Kids need to learn (as part of schooling process) how to memorize things, even if it not as exciting as the rest of the stuff they do in class, it will make them more powerful mathematician, and develops their brain pathways.
People without learning disabilities can fail to memorize "math" facts or spelling words.

Hell I can remember things that happened in my day to day life all the way back to 13 months. But I will forget spelling words and multiplication tables right after the test.

DH is the opposite. He can't remember crap from his day to day life. But he can remember how to spell words, his multiplication tables and what not.

His memory works differently than mine. I don't think it is a learning disability to be different.
post #96 of 118
My oldest son learned multiplication tables 1 through 12, starting in 2nd grade and going through 6th grade (mostly in 5th and 6th). I learned all of them in 4th grade, so different approach, same result.

I do think they are important, as are some of the mnemonic tricks for remembering them.
post #97 of 118
Quote:
Originally Posted by aniT View Post
People without learning disabilities can fail to memorize "math" facts or spelling words.
If you are unable to memorize ten facts in one week - I really do think you have learning disability.

I have worked in a school system for four years (as a paraprofessional, special education teacher, and a math teacher), and have never met anyone "unable" to remember math facts, unless they had serious documented problems with short or long term memory.

Spelling abides by different rules and has a great number of exceptions to remember (especially in English language heh). On the other hand, there is a finite number of math facts, and they don't change, nor do they have exceptions.
post #98 of 118
Sorry, one more thing to add to my last post...
Only other reason, aside from LD, for someone not to know their math facts - is poor math program.
post #99 of 118
Quote:
Originally Posted by Oriole View Post
If you are unable to memorize ten facts in one week - I really do think you have learning disability.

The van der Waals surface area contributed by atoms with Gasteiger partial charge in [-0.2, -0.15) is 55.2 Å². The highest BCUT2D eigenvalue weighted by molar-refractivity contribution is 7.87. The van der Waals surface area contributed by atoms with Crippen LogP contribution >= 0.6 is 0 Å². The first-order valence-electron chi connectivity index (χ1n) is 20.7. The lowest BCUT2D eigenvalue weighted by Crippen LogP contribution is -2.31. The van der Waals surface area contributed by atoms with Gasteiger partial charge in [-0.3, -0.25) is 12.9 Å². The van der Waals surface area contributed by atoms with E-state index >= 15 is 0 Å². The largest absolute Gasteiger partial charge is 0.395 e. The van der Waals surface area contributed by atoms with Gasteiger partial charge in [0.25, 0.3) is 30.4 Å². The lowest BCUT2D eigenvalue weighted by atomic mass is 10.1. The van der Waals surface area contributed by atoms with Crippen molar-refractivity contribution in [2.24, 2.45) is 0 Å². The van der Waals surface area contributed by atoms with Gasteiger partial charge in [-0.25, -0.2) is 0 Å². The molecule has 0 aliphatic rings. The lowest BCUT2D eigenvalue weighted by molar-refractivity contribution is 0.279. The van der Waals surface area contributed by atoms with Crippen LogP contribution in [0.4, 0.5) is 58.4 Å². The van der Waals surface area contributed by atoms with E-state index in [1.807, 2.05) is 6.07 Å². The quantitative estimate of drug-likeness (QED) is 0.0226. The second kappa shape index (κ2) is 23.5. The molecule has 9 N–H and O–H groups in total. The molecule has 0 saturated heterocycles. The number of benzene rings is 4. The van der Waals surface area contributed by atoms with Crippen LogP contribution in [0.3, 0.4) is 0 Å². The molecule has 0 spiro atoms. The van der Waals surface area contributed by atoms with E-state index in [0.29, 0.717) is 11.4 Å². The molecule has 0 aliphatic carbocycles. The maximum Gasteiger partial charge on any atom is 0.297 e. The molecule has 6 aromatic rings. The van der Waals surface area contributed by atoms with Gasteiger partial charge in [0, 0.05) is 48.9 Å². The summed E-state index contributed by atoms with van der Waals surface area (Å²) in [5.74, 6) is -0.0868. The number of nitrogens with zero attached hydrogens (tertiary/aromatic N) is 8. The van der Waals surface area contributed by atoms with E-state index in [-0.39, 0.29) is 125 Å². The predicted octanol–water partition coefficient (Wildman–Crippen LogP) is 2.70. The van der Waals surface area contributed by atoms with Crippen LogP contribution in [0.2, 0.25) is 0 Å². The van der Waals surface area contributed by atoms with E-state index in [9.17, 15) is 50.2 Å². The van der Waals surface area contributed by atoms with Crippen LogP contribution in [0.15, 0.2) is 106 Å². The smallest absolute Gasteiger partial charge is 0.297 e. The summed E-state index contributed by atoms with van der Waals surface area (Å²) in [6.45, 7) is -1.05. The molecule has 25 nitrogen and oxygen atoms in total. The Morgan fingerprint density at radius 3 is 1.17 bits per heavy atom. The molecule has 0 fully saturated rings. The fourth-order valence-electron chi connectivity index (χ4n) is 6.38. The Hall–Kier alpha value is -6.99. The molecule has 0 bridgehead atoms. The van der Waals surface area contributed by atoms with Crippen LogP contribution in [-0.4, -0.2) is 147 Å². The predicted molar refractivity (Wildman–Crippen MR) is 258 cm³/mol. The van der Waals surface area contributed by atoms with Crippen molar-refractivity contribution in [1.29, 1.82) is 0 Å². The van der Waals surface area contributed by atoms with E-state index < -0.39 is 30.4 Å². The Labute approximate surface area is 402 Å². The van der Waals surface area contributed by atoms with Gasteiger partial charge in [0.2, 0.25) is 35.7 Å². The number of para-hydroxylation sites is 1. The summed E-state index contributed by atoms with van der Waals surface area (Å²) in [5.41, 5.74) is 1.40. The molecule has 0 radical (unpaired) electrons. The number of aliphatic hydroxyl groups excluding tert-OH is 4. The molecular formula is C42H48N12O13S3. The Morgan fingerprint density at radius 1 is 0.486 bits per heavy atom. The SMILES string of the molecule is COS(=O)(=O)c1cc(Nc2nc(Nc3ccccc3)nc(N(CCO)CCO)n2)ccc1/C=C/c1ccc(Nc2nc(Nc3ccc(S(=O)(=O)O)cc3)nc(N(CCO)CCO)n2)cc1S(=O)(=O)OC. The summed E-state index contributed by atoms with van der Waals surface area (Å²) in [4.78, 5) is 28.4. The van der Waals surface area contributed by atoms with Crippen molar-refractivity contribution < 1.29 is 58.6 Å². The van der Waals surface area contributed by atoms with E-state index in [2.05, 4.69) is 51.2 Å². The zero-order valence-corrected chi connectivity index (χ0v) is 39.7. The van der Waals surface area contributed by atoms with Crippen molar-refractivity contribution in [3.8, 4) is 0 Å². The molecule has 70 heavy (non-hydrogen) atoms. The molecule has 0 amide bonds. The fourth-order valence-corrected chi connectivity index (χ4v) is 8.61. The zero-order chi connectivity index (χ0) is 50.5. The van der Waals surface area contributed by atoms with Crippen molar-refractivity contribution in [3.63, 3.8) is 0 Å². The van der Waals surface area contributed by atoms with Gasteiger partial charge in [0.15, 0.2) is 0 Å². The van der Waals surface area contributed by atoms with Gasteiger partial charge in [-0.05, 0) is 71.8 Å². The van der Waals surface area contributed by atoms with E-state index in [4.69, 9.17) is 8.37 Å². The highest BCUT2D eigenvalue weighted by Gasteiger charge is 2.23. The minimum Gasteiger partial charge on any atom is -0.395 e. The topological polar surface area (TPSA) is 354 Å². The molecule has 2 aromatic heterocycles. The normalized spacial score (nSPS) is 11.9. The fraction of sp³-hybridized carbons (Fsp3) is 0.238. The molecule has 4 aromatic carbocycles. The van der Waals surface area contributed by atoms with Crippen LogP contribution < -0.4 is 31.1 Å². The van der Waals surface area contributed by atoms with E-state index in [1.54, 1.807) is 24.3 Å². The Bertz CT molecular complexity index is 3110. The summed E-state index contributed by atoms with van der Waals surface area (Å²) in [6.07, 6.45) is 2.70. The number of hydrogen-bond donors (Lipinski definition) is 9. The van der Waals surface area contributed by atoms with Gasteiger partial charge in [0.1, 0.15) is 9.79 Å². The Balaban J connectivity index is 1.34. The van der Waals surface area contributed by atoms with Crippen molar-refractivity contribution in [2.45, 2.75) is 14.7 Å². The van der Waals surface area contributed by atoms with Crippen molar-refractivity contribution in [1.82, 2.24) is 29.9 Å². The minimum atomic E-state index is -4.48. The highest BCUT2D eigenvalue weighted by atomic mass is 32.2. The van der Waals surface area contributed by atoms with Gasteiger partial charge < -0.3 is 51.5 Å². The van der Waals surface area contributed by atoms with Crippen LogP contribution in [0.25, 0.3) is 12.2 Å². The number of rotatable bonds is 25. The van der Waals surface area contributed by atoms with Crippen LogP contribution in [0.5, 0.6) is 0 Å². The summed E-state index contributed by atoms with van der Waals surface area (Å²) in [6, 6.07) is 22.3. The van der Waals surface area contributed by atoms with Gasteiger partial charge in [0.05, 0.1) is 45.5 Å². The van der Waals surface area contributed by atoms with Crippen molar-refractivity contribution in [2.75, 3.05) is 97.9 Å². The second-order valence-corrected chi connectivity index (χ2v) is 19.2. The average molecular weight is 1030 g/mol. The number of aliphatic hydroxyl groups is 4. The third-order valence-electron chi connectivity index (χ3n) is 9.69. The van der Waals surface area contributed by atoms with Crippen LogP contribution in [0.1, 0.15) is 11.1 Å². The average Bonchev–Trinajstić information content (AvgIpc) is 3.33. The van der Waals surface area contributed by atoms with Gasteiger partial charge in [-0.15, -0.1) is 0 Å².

I am not unable to memorize ten facts in one week. I am unable to retain this information after the test. I am positive I am not alone.

How positive are you really that your students retain this information and just haven't found ways to work around it?
post #100 of 118
Quote:
Originally Posted by aniT View Post
I am not unable to memorize ten facts in one week. I am unable to retain this information after the test. I am positive I am not alone.

How positive are you really that your students retain this information and just haven't found ways to work around it?
I believe the fact that you don't remember math facts after the test is a result of poor math instruction.

I'm confident that kids I have worked with got it because of rapid recall factor, and because we worked on it for a year. Every morning we started out with 3 minutes of math facts, and I have seen drastic improvement from September to May (you have to do so many problems in a minute, and the number of problems kids were able to do went up drastically, in a timed situation there is no time for addition). Since we have done it for a year straight (every single day, except for holidays, and special occasions I guess), I'm fairly certain that it's not just "for a test" thing. It was graded only on a few occasions, I did it because I felt it would speed up their work processing and would allow for fewer mistakes (it was a shame that not one single kid earned 100% on the pretest that consisted of four basic operations in the begining of the year).

It is a heated debate in the district, because elementary schools adopted Everyday Math (which doesn't believe memorizing math facts), and kids come to us making mistakes in basic multiplication problems, so 6th grade took it upon themselves to remedy the situation, and as a whole grade we decided to spend first three minutes of every math lesson on math facts.

P.S. I don't think this is how it should be taught though, I believe by 6th grade it should come naturally.